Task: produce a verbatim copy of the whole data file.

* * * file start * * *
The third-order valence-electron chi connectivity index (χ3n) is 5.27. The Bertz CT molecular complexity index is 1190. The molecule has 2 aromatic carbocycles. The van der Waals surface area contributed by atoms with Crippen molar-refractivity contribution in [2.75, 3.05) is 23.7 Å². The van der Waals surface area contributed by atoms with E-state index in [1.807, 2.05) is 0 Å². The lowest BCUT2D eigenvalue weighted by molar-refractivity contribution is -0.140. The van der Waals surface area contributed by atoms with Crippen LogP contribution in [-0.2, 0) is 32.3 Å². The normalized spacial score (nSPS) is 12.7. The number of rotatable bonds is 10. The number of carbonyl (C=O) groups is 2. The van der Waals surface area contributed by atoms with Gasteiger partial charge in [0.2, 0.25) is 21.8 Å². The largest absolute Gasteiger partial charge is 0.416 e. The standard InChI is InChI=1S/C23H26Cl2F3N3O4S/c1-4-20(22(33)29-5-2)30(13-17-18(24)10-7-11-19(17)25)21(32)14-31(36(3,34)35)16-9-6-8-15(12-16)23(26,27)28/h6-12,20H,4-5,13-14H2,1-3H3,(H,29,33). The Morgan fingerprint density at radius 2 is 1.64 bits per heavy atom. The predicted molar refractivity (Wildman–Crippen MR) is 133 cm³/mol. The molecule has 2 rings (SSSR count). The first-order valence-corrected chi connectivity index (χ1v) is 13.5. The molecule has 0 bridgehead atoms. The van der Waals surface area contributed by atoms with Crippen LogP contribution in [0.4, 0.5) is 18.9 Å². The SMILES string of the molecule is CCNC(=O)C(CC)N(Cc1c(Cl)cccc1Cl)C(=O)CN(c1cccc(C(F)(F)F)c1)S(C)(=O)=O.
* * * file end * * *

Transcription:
The third-order valence-electron chi connectivity index (χ3n) is 5.27. The Bertz CT molecular complexity index is 1190. The molecule has 2 aromatic carbocycles. The van der Waals surface area contributed by atoms with Crippen molar-refractivity contribution in [2.75, 3.05) is 23.7 Å². The van der Waals surface area contributed by atoms with E-state index in [1.807, 2.05) is 0 Å². The lowest BCUT2D eigenvalue weighted by molar-refractivity contribution is -0.140. The van der Waals surface area contributed by atoms with Crippen LogP contribution in [-0.2, 0) is 32.3 Å². The normalized spacial score (nSPS) is 12.7. The number of rotatable bonds is 10. The number of carbonyl (C=O) groups is 2. The van der Waals surface area contributed by atoms with Gasteiger partial charge in [0.2, 0.25) is 21.8 Å². The largest absolute Gasteiger partial charge is 0.416 e. The standard InChI is InChI=1S/C23H26Cl2F3N3O4S/c1-4-20(22(33)29-5-2)30(13-17-18(24)10-7-11-19(17)25)21(32)14-31(36(3,34)35)16-9-6-8-15(12-16)23(26,27)28/h6-12,20H,4-5,13-14H2,1-3H3,(H,29,33). The Morgan fingerprint density at radius 2 is 1.64 bits per heavy atom. The predicted molar refractivity (Wildman–Crippen MR) is 133 cm³/mol. The molecule has 2 rings (SSSR count). The first-order valence-corrected chi connectivity index (χ1v) is 13.5. The molecule has 0 bridgehead atoms. The van der Waals surface area contributed by atoms with Crippen LogP contribution in [0.4, 0.5) is 18.9 Å². The SMILES string of the molecule is CCNC(=O)C(CC)N(Cc1c(Cl)cccc1Cl)C(=O)CN(c1cccc(C(F)(F)F)c1)S(C)(=O)=O.